The goal of this project is to investigate the feasibility of treating drug-sensitive and multidrug resistant (MDR) cancers, which overexpress folate receptors (FR) using engineered pH-sensitive micelles. Our results demonstrated that 1) doxorubicin (DOX) loaded micelles were equally cytotoxic to sensitive MCF-7 (breast) and A2780 (ovarian) cancer cells and their MDR counterparts , 2) micelle formulations were cytotoxic to MDR cell lines with various unicellular MDR mechanisms (including Pgp, MRP, LRP, topoisomerase II, and bcl-2), 3) the formulations caused tumor regression of both MDR breast and ovarian tumor xenografts in a mouse model, 4) polymer cytotoxicity and apparent systemic toxicity were not observed. The mechanisms involved in these effects are three-fold: 1) active internalization via FR-mediated endocytosis, 2) pH-triggered release of DOX in endosomes and 3) endosomal membrane disruption caused by the polymeric components. These sequential events avoid ATP-driven efflux pumps, allow high cytosolic DOX concentrations and minimize drug sequestration/exocytosis. These combined effects overwhelm multifactorial defense mechanisms presented by MDR cells. In an effort to bring us closer to our long-term goal of clinical application, this renewal application intends to present the scale-up of polymer and micelles production, the development of paclitaxel loaded micelles in Part I, the evaluation of two micelle formulations (doxorubicin and paclitaxel) against resistant breast cancer and ovarian cancer tumors for preclinical studies in Part II, and formulation testing using more clinically relevant multidrug resistant cell or tissue models while considering the intracellular and intratumoral pharmacokinetics.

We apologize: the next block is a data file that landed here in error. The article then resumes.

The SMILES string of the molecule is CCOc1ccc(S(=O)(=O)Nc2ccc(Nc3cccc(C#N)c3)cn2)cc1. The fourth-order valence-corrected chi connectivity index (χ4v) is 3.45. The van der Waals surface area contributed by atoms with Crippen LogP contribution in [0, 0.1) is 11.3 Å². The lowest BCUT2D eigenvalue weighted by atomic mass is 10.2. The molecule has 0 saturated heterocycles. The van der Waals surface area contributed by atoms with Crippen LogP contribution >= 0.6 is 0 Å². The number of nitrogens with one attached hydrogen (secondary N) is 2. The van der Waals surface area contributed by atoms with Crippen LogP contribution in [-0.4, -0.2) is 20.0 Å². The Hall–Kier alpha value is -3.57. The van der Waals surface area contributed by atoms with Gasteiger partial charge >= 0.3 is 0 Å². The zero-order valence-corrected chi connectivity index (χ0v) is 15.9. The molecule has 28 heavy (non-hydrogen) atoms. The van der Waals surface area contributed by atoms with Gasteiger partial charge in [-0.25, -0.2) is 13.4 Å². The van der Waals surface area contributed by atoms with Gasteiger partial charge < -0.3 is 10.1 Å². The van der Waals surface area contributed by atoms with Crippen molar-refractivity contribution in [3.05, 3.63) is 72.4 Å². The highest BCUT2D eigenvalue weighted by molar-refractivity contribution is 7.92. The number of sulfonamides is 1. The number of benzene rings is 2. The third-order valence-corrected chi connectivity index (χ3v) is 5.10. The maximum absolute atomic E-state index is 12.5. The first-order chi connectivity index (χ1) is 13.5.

Public Health Relevance

Unique pH-sensitive micelle/doxorubicin formulations tested in current funding period were found to be effective in tumor accumulation and killing various sensitive and multidrug resistant tumor cells in vitro and in vivo animal models. The research finalized a most effective formulation from animal studies along with systemic PK analysis. The results obtained strongly support the potential of preclinical investigation for future translational study. This competing renewal application thus proposes to develop the scale-up processes of polymers and micelles as well as a new micelle/paclitaxel formulation. Paclitaxel is a frontline chemotherapeutic for breast and ovarian cancers, which are current target diseases of the preclinical investigation. The preclinical study will include development of a powder formulation for storage, stability studies of the drug-loaded micelles in powder and in solution, toxicological evaluation, and an efficacy study. The research also plans to investigate more multidrug resistant models relevant to clinical setting and pharmacokinetic analysis at cellular and tissue levels.

National Institute of Health (NIH)
National Cancer Institute (NCI)
Research Project (R01)
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Bioengineering, Technology and Surgical Sciences Study Section (BTSS)
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Fu, Yali
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University of Utah
Schools of Pharmacy
Salt Lake City
United States
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